Fresh Ideas: Respecting children is essential
January 2, 2018
In the Nov. 22 Reno Gazette-Journal I read a column with the jaw-dropping headline: "Children Do Not Need, Nor Have They Earned, Respect."
John Rosemond's thesis is parents who kneel to gain eye level with their youngsters are trying to show respect for their children while "avoiding any implication that the child must pay attention and obey because the adult is bigger."
He objects to the idea of the "democratic family," where parents allow children to join decision-making processes, alleging any compromise must go with the child's desire. Now, following your children's choices will probably enliven the party for all, since they're happy. If Chuck E. Cheese's doesn't suit you, get a baby-sitter; Rosemond believes such inclusiveness leads to the child becoming a tyrant.
The tyranny is undoubtedly real. We may see or hear a screaming child at the supermarket, or have one of your own. As Rosemond correctly concludes, families in this predicament are "confused, anxious, stressed and guilt-ridden."
The idea of having children includes the presumption you'll do your best to bring them to a productive, beneficial and satisfying adulthood. The trail to this goal is bumpy, rutted, and vague at best, impassible at worst, but respecting your child will smooth that path. Respect can't grow where it's not expressed.
When parents lose control is the first time they say, "No, you can't (whatever)," then when the child pleads, decide there's no real reason to deny them, and say, "Oh, well, why not?" You intend kindness; the child perceives capitulation. Small and helpless, but vitally conscious and thrillingly involved in life, the child is also a feral animal with survival as a central concern who immediately realizes you're pliable, and can be won over by begging. This useful tool often becomes a default position.
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For example, while baby-sitting my 2-year-old great-granddaughter, I was lying on the floor doing yoga stretches and she tugged on my arm and said, "Sit up." I said, "In a minute, I want to finish this." She begged but when I ignored her, this usually delightful child began to wail. Surprised into laughter, I said, "Really? You think that's going to work?" She stopped with a gulp and waited until I was ready to play.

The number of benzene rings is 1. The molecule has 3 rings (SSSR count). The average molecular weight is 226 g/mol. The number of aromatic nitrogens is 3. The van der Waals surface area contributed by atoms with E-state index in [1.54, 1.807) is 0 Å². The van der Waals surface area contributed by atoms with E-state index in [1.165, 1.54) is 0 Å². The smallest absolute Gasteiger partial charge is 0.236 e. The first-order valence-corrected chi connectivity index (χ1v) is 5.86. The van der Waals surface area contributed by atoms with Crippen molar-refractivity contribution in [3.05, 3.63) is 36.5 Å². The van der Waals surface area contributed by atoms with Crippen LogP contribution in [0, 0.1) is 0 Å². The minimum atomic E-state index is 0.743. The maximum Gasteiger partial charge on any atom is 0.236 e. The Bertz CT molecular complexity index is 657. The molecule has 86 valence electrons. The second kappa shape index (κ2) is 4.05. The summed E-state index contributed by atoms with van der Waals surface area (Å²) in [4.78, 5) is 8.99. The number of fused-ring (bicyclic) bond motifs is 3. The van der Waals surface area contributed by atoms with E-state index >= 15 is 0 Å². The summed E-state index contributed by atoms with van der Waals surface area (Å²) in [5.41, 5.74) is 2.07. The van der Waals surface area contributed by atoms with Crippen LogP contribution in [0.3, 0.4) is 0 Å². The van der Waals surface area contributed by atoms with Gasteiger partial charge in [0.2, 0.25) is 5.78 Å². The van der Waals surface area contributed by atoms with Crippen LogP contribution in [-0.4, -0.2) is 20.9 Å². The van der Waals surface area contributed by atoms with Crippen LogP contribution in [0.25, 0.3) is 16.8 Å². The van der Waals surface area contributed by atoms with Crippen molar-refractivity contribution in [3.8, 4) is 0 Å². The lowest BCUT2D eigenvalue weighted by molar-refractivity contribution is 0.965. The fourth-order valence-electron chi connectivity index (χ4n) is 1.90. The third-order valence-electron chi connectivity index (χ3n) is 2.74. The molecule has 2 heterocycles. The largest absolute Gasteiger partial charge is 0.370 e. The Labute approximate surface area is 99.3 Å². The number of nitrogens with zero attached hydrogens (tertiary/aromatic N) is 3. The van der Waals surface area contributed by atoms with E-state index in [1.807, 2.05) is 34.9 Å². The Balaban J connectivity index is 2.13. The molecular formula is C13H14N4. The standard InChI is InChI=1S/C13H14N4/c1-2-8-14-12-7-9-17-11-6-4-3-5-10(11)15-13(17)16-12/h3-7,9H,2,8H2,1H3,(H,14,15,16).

Again, visiting a young family, enjoying their two children playing, the boy, about 5, went outside, returning with a hammer under his arm, a scrap of wall board in tow. Loving dad, amused, laughingly protested, "Oh no, no, no, don't bring that in here." The boy ignored him, banged on the board a few moments, then dropped the hammer and left the room, dad still protesting. His "no" meant nothing.
However, respect is a whole different thing. Respecting children is essential, a birthright. The young, learning how to live in the world, make theories about what the behaviors of others mean for themselves. Our actions receive intense scrutiny and when we disrespect them, they know it.
As well, they mirror our thinking (or non-thinking) processes, our beliefs, and our behavior. If they don't receive our honest respect, they'll never be able to return it. They want to believe us in everything, because honesty makes their world safe.
Treating your children disrespectfully will only create resentment, anger, and misbehavior. Love, encourage, and support them, and always attempt to say yes. Don't just give a knee-jerk "no" — consider it carefully. If you say no, and they deliberately misbehave, they're testing your response. Wishy-washy parents don't live by their words, and a child will always try to exploit this lapse.
Susan Stornetta is a retired archaeologist and a long-time Comstock resident.